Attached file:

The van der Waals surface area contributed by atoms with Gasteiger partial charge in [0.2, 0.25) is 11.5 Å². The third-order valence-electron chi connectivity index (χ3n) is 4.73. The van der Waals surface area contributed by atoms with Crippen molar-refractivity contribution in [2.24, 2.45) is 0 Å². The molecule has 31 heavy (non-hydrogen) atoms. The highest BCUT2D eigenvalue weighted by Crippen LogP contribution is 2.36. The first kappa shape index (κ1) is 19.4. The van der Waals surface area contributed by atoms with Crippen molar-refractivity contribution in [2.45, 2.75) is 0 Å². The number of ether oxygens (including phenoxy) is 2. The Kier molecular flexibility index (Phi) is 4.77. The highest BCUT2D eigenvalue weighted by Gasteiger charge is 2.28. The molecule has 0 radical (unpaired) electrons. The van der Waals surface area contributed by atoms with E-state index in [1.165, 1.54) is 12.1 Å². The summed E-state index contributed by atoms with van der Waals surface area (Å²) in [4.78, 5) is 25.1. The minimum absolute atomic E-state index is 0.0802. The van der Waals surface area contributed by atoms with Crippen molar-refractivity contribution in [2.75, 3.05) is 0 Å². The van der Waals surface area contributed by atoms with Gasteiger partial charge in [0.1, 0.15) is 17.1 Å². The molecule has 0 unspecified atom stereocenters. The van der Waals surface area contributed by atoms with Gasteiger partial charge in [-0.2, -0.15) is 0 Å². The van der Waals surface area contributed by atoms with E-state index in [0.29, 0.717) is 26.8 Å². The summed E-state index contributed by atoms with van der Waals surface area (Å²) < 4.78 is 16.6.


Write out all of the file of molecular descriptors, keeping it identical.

The van der Waals surface area contributed by atoms with Gasteiger partial charge in [0.2, 0.25) is 11.5 Å². The third-order valence-electron chi connectivity index (χ3n) is 4.73. The van der Waals surface area contributed by atoms with Crippen molar-refractivity contribution in [2.24, 2.45) is 0 Å². The molecule has 31 heavy (non-hydrogen) atoms. The highest BCUT2D eigenvalue weighted by Crippen LogP contribution is 2.36. The first kappa shape index (κ1) is 19.4. The van der Waals surface area contributed by atoms with Crippen molar-refractivity contribution in [2.45, 2.75) is 0 Å². The number of ether oxygens (including phenoxy) is 2. The Kier molecular flexibility index (Phi) is 4.77. The highest BCUT2D eigenvalue weighted by Gasteiger charge is 2.28. The molecule has 0 radical (unpaired) electrons. The van der Waals surface area contributed by atoms with E-state index in [1.165, 1.54) is 12.1 Å². The summed E-state index contributed by atoms with van der Waals surface area (Å²) in [4.78, 5) is 25.1. The minimum absolute atomic E-state index is 0.0802. The van der Waals surface area contributed by atoms with Crippen molar-refractivity contribution in [2.75, 3.05) is 0 Å². The van der Waals surface area contributed by atoms with Gasteiger partial charge in [0.1, 0.15) is 17.1 Å². The molecule has 0 unspecified atom stereocenters. The van der Waals surface area contributed by atoms with Gasteiger partial charge in [-0.2, -0.15) is 0 Å². The van der Waals surface area contributed by atoms with E-state index in [0.29, 0.717) is 26.8 Å². The summed E-state index contributed by atoms with van der Waals surface area (Å²) < 4.78 is 16.6.